Shanna Hatfield released The Cowboy's New Heart, Book 5 in her Grass Valley Cowboys Series, March 23rd.
Years after her husband suddenly died, Denni Thompson can’t bear to think of giving her heart to anyone else. With three newly married sons, a grandchild on the way, and a busy life, Denni doesn’t give a thought to romance until she meets the handsome new owner of Grass Valley’s gas station. Former bull-rider Hart Hammond spent the last twenty years building up a business empire while successfully avoiding love. He buried his heart the same day he made his last bull ride, and has vowed to never make the mistake of loving a woman again. Then he meets Denni Thompson, the beautiful mother of the fun-loving Thompson tribe. Can a broken-hearted widow and a heartless cowboy find love?
The Cowboy's New Heart is available on Kindle, Nook and Smashwords.
The Whip, has been voted #1 on Goodreads.com for "Books that should be turned into a movie". Kondazian says, "Every vote counts and if you have not read The Whip, please take a look at the synopsis and if you feel that the story is worthy of being turned into a film, please vote here!"
The Whip is inspired by the true story of a woman, Charlotte "Charley" Parkhurst (1812-1879) who lived most of her extraordinary life as a man in the old west. As a young woman in Rhode Island, she fell in love with a runaway slave and had his child. The destruction of her family drove her west to California, dressed as a man, to track the killer. Charley became a renowned stagecoach driver for Wells Fargo. She killed a famous outlaw, had a secret love affair, and lived with a housekeeper who, unaware of her true sex, fell in love with her. Charley was the first woman to vote in America (as a man).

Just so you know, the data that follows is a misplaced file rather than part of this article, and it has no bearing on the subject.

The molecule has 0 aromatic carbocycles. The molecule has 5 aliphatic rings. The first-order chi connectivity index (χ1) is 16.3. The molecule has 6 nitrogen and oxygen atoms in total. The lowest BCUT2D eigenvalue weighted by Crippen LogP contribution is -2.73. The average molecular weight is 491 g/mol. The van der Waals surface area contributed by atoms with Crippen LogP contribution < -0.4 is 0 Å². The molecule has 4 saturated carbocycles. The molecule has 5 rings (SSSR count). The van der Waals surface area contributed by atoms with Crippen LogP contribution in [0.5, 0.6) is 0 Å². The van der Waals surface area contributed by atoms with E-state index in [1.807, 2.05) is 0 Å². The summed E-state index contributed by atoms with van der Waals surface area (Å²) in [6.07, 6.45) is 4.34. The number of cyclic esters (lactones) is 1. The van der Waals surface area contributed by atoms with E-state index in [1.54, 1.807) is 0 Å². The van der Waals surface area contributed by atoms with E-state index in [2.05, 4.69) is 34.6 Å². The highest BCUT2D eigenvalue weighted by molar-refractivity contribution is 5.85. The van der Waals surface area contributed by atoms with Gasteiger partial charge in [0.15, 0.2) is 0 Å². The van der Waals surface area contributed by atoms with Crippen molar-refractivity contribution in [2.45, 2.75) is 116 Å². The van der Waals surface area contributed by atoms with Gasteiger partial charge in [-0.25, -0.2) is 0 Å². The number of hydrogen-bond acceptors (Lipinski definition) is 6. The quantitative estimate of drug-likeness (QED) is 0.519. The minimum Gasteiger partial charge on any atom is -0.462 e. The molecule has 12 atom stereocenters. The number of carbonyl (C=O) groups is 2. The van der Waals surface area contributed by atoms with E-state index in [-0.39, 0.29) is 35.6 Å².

Liberty's Christmas, is a finalist for the 2012 Reading the West Book Awards from the Mountains and Plains Independent Booksellers Association.
Can’t see the trees for the forest? Liberty Justice Jones can, but then she’s brilliant— little good it does her in a small town in the throes of Depression that leaves a fatherless family without anything, sometimes even food. Without, except for resourcefulness in the worst of times. This is a transcendent story for all the seasons of life, offering a lesson for here and now.
Platt says, "This is a great way to begin the week! I am honored to be included on this list with such great company!"
The Quilt Walk is also a finalist for the 2012 Reading the West Book Awards.
Ho for Colorado! It’s 1864, and Thomas Hatchett has just told his family they will move west. He’ll sell the farm, buy a covered wagon, and load it with construction supplies. Pa plans to build a business block in the frontier town of Golden, Colorado. There is no place in the wagon for trunks of clothes, so Ma and their daughter, Emmy Blue, must put on their dresses, one on top of the other, and wear them all the way to Golden.
But what about ten-year-old Emmy Blue? Part of the little girl wants the excitement of going to a new place where the family might become rich. After all, Golden is the Wild West. She’d be busy watching out for Indians and hunting for gold. But the other part of her wants to stay in Illinois, with her friends and grandparents. During her final good-bye, Grand Mouse gives Emmy Blue tiny fabric pieces. Concerned that Colorado is no place for a proper young lady, Grandma Mouse is determined that Emmy Blue learns to sew. Emmy Blue’s journey west becomes a quilt walk.